A coalition of consumer groups and privacy organizations is asking the Federal Trade Commission to investigate Facebook over its use of facial-recognition techniques.

The Electronic Privacy Information Center has asked the government agency in the past to crack down on those technologies.

The new complaint, EPIC said, charges that Facebook is threatening user privacy in violation of a consent order issued in a Facebook settlement with the FTC in 2011.

“The scanning of facial images without express, affirmative consent is unlawful and must be enjoined,” the coalition said.

One week ago, the groups urged the FTC to reopen a 2009 investigation of Facebook, arguing that the disclosure of user data to Cambridge Analytica violated the 2011 order, which barred Facebook from “making misrepresentations about the privacy or security of consumers’ personal information.”

It’s just the latest cloud on Facebook’s horizon. The social media giant recently acknowledged it allowed Cambridge Analytica, which had ties to Donald Trump’s presidential campaign, to access personal data without the knowledge of consumers. The company also assisted Barack Obama’s 2012 campaign.

Facebook’s stock has plunged, and Congress is planning to grill CEO Mark Zuckerberg.

Tom Pahl, a spokesman for the FTC’s Bureau of Consumer Protection, said in a statement recently that the agency is “firmly and fully committed to using all of its tools to protect the privacy of consumers.”

To that end, he said, it is ready to use its enforcement powers “against companies that fail to honor their privacy promises, including to comply with Privacy Shield, or that engage in unfair acts that cause substantial injury to consumers in violation of the FTC Act.”

He noted companies that have “settled previous FTC actions must also comply with FTC order provisions imposing privacy and data security requirements. Accordingly, the FTC takes very seriously recent press reports raising substantial concerns about the privacy practices of Facebook.”

“The FTC is confirming that is has an open non-public investigation into these practices,” Pahl said.

Zuckerberg is scheduled to testify before both the Senate Judiciary Committee and the House Commerce Committee in the coming days on the company’s privacy scandal.

It also was announced just days ago that a bipartisan coalition of 41 state attorneys general was asking Zuckerberg to explain his company’s privacy protections.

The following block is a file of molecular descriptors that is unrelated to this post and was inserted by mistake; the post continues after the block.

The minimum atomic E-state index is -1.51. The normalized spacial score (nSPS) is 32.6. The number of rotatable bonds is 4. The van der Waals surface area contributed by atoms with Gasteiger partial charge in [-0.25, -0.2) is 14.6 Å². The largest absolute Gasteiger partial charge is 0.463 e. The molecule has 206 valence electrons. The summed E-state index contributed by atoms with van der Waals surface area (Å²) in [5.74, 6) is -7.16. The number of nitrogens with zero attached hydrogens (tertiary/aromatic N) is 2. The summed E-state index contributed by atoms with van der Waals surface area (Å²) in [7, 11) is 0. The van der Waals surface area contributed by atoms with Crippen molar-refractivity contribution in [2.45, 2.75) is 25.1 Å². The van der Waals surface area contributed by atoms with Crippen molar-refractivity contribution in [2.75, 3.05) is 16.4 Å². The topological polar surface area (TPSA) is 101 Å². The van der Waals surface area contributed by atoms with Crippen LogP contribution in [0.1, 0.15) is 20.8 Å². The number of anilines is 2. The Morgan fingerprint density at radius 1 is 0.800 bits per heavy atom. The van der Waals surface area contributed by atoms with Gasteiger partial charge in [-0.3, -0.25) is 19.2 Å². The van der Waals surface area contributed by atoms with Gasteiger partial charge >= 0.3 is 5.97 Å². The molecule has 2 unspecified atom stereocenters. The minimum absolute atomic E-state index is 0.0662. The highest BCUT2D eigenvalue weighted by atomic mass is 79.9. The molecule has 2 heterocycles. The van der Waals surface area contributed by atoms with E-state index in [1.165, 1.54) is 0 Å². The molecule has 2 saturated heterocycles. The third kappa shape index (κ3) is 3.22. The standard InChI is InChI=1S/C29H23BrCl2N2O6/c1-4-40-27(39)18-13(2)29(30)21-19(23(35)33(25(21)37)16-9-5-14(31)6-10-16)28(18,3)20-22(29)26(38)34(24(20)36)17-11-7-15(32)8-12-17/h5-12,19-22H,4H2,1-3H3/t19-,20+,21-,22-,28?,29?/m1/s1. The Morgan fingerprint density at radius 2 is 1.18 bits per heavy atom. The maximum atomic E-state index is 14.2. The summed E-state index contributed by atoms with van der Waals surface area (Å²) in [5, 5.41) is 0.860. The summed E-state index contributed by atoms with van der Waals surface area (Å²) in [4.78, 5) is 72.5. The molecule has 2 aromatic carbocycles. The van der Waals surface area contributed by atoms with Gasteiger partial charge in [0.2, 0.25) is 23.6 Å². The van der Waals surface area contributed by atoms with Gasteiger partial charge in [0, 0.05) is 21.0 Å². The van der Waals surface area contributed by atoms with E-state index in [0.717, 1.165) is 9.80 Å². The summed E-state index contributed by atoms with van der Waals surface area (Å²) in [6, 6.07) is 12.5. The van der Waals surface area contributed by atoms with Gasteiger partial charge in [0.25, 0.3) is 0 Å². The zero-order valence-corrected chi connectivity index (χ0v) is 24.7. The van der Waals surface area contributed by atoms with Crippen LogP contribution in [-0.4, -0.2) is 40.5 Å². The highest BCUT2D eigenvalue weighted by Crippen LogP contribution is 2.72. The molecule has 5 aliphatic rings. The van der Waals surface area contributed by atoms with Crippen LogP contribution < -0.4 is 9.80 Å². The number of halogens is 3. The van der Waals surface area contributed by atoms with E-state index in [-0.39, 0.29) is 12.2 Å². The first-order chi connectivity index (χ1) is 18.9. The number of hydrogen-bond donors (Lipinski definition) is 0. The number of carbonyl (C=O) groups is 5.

Pennsylvania Attorney General Josh Shapiro organized the effort to send a demand letter to Zuckerberg.

“Businesses like Facebook must comply with the law when it comes to how they use their customers’ personal data,” Shapiro said in a statement. “State attorneys general have an important role to play in holding them accountable and I’m proud to partner with so many of my colleagues from both sides of the aisle in the effort.”

As many as 87 million Facebook members may have had their personal information used inappropriately.

The attorneys general told Facebook: “Facebook apparently contends that this incident of harvesting tens of millions of profiles was not the result of a technical data breach; however, the reports allege that Facebook gave away the personal data of users who never authorized these developers to obtain it, and relied on terms of service and settings that were confusing and perhaps misleading to its users.”

“Consumers everywhere deserve answers in light of recent revelations regarding the unauthorized harvesting of data from tens of millions of Facebook profiles,” said Tim Fox, Montana’s attorney general.

EPIC long has been demanding consumer privacy protections in the social media world, even suing the FTC in 2012 for its failure to enforce a consent order against Google.

The 2011 consent order against Facebook followed extensive work by consumer groups beginning in 2009 on the issue of Facebook’s privacy provisions.

That was triggered by Facebook’s actions in 2009 to change user privacy settings, through which it “secretly transferred user data to third parties.”

The 2011 agreement was a “far-reaching settlement with the company, that prevented such disclosures, prohibited deceptive statements, and required annual reporting.”

EPIC also previously said “commercial actors” should not be deploying facial recognition techniques, because of an absence of safeguards to protect consumers.


Note: Read our discussion guidelines before commenting.